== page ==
Brewers showed up as early as 8 AM to let their beer settle while we set up the park for the event. Brandon Fender from the Good Beer Company helped put the arrows on the signage.
One of Orange County’s Gayot food critics was on water duty all day. With my idea of using a homebrew filter to refill the water instead of using a billion water bottles, he was critical at keeping everything full. Thanks Rich Manning!
Speaking of water, brewers donated kegs of water as well! Barley Forge brought their rad military looking water jugs, Noble Ale Works, Bottle Logic with a half-barrel…and others I may have missed. The H2OPS guy donated water bottles as well. I was skeptical about having him as a vendor before trying his product, but damn…it was delicious.
David Walker of Firestone Walker hand-delivered some 2015 Parabola which was released that day. I gave him the most awkward bro-hug ever! He then drove to LAX to catch a flight to the UK, because he’s cool like that. How funny to go from a cask beer fest in sunny California to the UK. I take great inspiration from his team’s beer festival, Firestone Walker Invitational which happens in May and sells out instantly because it’s the best fest in the west.
Brewers brought extra canopies for the restaurants to use. I realize this caused confusion for the guests, as many people were trying to vote for Ballast Point, which I believe was Pie Dog (we had them drop tokens correctly). Matt Olesh of the Bruery was kind enough to drive back to work to grab two more, which turned out to be just enough.
Dave Lieberman, from OCWeekly, bought me a sandwich because my nervous gut couldn’t handle chili. He also did the same at Noble’s 4th anniversary party while my wife and I poured the cask beers inside.
The volunteers themselves were comprised of friends, family, neighbors, ex-girlfriends I’m still friends with, my best man, high school friends, some of which drove down from Sacramento and flew in from Chicago to pour. I get a little misty-eyed thinking about how rad that support is. We did have quite a bit of no-shows on the volunteers, and those that showed really stepped it up to hold their pee until it hurt, skipped eating until they almost dropped and stood in wet beer to get the job done. Next year I think I’ll make random people on the internet pay a deposit if they want to volunteer because they’re flaky as fuck. Why would someone take the time to offer to volunteer and not show? That’s just silly. The volunteers worked extra hard to cover pouring and they don’t get to drink. Thanks volunteers! You guys are rad. Truly unsung.
My neighbor helped bring a load of stuff with his truck and stayed to help set up the fence with Brad Daniels, Jon Mabe and Ron Nelson. Ron picked up extra zip ties at 8am to finish the job. Who knew 100 zip ties would not be enough?
The signs were all donated by Victor LaFontaine. You probably know him as an epic beer trader that shows up with random bottles of awesomeness wherever he goes.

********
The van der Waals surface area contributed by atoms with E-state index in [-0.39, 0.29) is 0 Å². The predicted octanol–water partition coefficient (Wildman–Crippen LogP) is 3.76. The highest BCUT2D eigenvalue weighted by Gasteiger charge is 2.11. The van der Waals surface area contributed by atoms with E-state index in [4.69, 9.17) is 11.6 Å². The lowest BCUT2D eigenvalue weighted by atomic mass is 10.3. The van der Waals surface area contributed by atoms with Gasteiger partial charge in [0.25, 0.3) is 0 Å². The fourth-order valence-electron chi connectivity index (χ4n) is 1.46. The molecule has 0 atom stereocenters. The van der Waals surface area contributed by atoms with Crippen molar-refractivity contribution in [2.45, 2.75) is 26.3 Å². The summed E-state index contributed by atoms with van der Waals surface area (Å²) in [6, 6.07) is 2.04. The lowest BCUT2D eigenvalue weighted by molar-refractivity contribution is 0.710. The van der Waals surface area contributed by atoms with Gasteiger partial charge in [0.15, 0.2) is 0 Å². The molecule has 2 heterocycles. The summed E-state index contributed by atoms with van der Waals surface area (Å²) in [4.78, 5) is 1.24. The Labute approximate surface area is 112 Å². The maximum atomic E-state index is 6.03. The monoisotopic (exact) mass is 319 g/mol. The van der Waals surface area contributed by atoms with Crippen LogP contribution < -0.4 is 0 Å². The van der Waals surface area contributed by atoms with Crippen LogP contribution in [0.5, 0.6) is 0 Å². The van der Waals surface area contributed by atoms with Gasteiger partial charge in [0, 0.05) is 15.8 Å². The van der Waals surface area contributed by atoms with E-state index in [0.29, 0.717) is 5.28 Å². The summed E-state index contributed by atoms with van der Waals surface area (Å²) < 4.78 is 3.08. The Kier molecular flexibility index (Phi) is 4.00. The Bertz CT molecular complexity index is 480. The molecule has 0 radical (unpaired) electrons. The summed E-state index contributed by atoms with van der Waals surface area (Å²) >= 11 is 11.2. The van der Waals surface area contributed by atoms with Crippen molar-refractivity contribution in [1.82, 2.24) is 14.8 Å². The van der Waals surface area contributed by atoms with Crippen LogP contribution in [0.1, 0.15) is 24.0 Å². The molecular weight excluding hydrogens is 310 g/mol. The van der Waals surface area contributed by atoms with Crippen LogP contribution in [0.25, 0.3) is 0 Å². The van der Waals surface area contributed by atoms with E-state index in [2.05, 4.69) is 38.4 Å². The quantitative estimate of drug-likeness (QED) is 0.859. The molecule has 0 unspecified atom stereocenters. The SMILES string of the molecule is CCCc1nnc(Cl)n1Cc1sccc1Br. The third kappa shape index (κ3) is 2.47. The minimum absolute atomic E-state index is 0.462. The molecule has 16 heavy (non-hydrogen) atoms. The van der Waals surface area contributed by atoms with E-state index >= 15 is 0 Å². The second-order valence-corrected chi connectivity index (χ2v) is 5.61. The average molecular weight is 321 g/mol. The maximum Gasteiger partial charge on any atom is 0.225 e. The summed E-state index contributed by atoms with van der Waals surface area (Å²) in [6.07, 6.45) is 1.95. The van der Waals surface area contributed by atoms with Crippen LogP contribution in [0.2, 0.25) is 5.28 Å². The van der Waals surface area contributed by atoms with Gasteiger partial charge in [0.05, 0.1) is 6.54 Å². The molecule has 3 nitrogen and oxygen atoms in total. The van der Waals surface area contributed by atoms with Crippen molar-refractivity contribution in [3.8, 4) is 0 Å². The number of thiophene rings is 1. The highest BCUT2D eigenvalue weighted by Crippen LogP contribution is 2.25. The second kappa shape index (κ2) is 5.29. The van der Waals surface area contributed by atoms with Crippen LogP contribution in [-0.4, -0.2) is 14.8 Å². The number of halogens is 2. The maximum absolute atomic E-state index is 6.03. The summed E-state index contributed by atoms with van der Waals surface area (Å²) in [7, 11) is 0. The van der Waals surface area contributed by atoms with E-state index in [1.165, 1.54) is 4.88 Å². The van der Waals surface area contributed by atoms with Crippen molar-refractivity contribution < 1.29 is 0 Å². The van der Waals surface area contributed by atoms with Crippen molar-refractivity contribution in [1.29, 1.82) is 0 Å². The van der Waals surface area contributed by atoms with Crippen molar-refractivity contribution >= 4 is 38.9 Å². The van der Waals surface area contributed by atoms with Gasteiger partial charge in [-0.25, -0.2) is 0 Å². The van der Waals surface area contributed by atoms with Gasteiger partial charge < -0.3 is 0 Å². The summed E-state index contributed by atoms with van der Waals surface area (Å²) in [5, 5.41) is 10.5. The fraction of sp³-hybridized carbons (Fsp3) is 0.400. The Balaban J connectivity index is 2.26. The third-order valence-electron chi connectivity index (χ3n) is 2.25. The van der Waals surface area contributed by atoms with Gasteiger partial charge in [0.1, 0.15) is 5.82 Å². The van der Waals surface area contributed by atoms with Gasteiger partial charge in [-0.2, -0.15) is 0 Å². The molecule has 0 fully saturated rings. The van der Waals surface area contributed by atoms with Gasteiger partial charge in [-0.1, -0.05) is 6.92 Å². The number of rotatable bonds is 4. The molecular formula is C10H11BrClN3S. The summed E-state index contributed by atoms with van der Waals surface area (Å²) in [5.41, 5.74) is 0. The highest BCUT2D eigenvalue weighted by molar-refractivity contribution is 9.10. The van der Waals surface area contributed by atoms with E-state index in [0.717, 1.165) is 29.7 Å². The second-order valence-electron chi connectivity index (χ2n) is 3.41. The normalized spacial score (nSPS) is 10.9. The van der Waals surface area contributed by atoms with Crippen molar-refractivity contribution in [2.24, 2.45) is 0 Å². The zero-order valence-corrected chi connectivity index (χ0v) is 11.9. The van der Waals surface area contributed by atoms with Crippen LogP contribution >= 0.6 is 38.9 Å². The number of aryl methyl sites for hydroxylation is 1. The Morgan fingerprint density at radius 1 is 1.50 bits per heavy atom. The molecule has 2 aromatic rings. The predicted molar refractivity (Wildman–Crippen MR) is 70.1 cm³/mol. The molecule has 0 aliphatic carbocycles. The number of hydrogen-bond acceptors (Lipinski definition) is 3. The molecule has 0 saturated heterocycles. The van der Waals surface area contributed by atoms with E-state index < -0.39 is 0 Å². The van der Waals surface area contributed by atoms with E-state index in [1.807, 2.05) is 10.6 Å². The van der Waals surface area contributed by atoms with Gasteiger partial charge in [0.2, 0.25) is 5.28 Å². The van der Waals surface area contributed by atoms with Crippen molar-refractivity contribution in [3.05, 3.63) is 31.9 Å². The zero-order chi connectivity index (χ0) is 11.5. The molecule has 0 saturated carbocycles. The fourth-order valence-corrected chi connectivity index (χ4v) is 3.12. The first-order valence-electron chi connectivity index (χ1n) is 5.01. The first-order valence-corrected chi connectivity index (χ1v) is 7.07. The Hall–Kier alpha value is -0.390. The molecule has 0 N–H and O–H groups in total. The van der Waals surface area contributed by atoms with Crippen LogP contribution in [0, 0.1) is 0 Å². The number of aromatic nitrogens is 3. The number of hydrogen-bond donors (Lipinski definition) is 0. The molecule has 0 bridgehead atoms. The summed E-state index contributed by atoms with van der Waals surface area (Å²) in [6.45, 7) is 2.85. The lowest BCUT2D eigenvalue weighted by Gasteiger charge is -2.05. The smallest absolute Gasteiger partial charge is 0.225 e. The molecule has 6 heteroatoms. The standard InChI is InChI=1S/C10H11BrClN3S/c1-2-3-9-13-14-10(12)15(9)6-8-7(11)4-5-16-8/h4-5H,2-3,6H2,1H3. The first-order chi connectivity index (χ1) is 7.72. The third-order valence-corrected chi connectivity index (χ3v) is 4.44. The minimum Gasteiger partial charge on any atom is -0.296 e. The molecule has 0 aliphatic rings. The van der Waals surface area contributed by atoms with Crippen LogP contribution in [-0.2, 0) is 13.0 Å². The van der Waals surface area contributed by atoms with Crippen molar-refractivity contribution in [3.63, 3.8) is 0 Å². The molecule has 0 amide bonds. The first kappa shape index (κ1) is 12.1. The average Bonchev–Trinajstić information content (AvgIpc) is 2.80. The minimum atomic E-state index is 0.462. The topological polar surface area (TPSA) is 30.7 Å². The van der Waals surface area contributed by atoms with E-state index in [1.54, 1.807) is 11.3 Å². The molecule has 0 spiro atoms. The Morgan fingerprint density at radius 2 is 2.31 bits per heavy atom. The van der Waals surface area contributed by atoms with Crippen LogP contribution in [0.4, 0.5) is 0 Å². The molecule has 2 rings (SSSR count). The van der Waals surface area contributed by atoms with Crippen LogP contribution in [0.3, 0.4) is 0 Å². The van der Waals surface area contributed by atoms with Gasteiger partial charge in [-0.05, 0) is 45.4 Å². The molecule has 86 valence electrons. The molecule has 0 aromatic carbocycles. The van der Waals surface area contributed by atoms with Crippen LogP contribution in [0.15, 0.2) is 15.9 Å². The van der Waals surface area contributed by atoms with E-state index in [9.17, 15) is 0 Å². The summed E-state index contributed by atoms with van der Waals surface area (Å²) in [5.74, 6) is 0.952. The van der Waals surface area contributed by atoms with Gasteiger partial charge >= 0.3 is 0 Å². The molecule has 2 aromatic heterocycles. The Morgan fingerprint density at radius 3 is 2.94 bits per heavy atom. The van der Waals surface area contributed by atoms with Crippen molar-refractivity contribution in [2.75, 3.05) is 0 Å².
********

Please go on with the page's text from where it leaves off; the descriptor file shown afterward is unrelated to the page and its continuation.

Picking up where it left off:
My wife Erin handled all the vendor check-in and volunteers simultaneously. She is insanely such a huge support in my life and a battle axe at this event. She also took time to go to Main Place Mall to get the Chili Cook Off glasses etched.
Bobby Navarro took over the non-profit side of things last year after the group I went with first pulled out. His knowledge and expertise of running events is unmatched. He’s more than a pleasure to deal with and it’s fun to see people in the culinary/brewing world get inspired artistically by travel and education. Noble’s English Pale Ale they brought is a result of the the non profit, Inspire Artistic Minds. Check out their page, donate, attend events volunteer or even apply for a grant!
Thanks to the guests who believe that groupon beer fests are the worst. You all paid full price, which was more than fair considering unlimited tastes of chili and beer. I was going to do taster tickets, but figured that is antiquated and just one more thing to deal with. I figured if anyone could get through a dozen 2oz tastes of chili, they should get an award.
The vendors don’t necessarily need to be thanked because they got paid, but I will say I got excellent service from those that I ordered from. Empire Ice forgot to include the cold box, so they threw in an extra 20 bags to our order for free. They were cheaper than everyone by 20% as well. Eagle Portables restrooms were ON POINT. Dead-on delivery, super clean set up and take down and on time (also 20% cheaper than other bids). James Event Services which is ran by Cameron Collins (OC Brew HaHa) father in-law gave an unbeatable bid on table rentals. Their delivery and pick up was timely, fast and had great tables. The Packing House site reps were rock solid from set up to take down. The security team was also insanely professional.